ARREST is a police power giving a police officer the right to temporarily restrict the movement of a specific person with the intention of bringing him/her in, detaining him/her or for performing another action defined by law. Upon arrest, the police officer will also carry out a security search on the person.

The person will be acquainted with the reasons for his/her arrest and also the consequence of resistance or an attempt to escape. If an arrest must be carried out carefully and immediately to ensure the safety of a police officer or to prevent a direct threat to the safety of persons or property, a police officer may immediately apprehend the individual, conduct a security search and then verify the individual's identity and acquaint him/her with the reasons for the arrest.

Upon the PRODUCTION of a person (on the basis of a written decision by the competent court and in legally prescribed cases, also without one), the Police will bring him/her onto their official premises, the official premises of another body, or to a defined place (e.g. the production of a person on the basis of an oral court decision or conveyance to a police station, if the apprehended person's identity cannot be established on location or if the individual failed to respond to a police summons or provide an excuse for his/her non-appearance, etc.).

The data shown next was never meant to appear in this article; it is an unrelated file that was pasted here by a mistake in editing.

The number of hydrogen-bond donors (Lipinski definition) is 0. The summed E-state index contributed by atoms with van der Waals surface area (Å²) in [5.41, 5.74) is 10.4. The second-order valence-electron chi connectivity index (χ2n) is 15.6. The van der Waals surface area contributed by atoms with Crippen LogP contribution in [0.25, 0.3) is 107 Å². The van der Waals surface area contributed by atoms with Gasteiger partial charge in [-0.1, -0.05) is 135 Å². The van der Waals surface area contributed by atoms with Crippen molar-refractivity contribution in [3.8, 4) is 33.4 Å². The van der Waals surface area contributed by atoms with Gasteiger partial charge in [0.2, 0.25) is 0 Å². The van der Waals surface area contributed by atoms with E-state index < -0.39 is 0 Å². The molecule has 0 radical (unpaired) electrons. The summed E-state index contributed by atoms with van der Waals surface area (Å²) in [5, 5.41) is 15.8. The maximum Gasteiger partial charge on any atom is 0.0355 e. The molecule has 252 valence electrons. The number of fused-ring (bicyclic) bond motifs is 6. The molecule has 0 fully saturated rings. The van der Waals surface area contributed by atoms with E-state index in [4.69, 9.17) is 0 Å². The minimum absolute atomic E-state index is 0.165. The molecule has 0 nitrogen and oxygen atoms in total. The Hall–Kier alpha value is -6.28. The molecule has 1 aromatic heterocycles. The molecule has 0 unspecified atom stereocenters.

DETENTION represents the deprivation of liberty of a person pursuant to the legally defined reasons (detention provisions are contained in the Minor Offences Act, Criminal Procedure Act, Police Act and State Border Control Act - the last defines conditions for detaining persons). The police officer will detain the individual in official detention premises or in the premises of another authority used for detention or serving prison sentence (in the case of the latter, the detained person must be physically separated from persons in pre-trial custody and those serving sentences).

A police officer may in exceptional circumstances also detain a person in another police premises or in a separated area of the police vehicle, but not longer than urgently required for the execution of the police procedure. All detention is limited by time (e.g. the police officer will detain a perpetrator until he/she sobers up if danger exists that the individual will continue his/her violations; the police may detain a person disrupting or threatening the public order for a maximum of 24 hours if public order cannot be established in any other way or if the threat cannot otherwise be avoided, etc.).

Notice of the rights of a person who has been arrested

If a person resists arrest, production or detention, the police officer may use coercive measures. Depending on the type of resistance, the person may also commit a criminal offence by preventing an official from exercising their official function.